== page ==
“Whatever is not of faith is sin” (Romans 14:23b). Why?

We must never forget that God – not just some vague, spiritual force, but a real Person who loves and acts – desires relation with us. Faith (or to put it simply, trust) is something that happens between persons. So why is it such a big deal?

Because Christianity tells us we have trust issues. Our ancestors were convinced God was holding something back and reached to take it for themselves. They learned to look not to God, but to themselves for their answers.

We have inherited this behaviour. We want to justify ourselves, to take matters into our own hands. To say we don’t need help, and especially not from God.

So we put ourselves in the driver’s seat. We act for ourselves and our own agendas – the sin behind every other sin.

If we are not living trust-based lives of conscious dependence on God, we necessarily remain centred on ourselves; even our good deeds are done according to reliance on our own abilities and a desire to justify ourselves. We want to pat ourselves on the back every time we do something good.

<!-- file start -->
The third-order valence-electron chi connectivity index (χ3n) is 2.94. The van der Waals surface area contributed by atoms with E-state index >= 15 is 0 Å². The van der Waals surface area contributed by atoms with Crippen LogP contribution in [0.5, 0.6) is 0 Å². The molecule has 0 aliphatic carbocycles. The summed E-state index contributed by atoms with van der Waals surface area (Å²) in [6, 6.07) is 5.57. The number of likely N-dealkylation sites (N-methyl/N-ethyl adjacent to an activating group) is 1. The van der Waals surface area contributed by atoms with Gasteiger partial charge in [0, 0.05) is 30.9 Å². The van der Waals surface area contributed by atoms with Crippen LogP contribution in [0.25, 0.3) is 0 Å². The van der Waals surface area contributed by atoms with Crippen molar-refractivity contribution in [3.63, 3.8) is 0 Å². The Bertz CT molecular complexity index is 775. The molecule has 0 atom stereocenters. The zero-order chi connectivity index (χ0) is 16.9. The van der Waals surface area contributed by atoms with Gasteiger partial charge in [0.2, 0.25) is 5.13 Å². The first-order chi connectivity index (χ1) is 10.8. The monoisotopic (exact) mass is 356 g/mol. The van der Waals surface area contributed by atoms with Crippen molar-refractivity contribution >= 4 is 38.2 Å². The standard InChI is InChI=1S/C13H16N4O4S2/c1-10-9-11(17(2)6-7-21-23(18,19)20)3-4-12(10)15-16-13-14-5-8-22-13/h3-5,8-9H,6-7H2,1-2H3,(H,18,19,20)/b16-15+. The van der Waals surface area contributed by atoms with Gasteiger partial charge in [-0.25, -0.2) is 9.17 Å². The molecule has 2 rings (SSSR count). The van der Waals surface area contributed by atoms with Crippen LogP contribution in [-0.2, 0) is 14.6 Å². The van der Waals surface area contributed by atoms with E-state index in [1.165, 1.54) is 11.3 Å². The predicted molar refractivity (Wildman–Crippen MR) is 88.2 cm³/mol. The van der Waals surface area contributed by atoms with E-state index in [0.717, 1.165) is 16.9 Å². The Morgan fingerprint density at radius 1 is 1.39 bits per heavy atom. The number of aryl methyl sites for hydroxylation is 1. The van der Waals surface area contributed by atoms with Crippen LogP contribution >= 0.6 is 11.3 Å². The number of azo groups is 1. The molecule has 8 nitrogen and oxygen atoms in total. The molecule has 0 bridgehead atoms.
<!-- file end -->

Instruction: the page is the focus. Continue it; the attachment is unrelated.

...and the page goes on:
I think that’s why Jesus had more criticism for the religious types than he did for the tax collectors and prostitutes who already knew where they stood. They came to Him without condition. Only when we understand our own inability and brokenness will we truly come to Him for help.

The very concept of grace implies we understand our position before Him as helpless, condemned sinners; and that acceptance into God’s family hangs on a trust that His work really is enough to save us from that state and to give us provision and power to live from day to day.

To not trust is what separates us from God.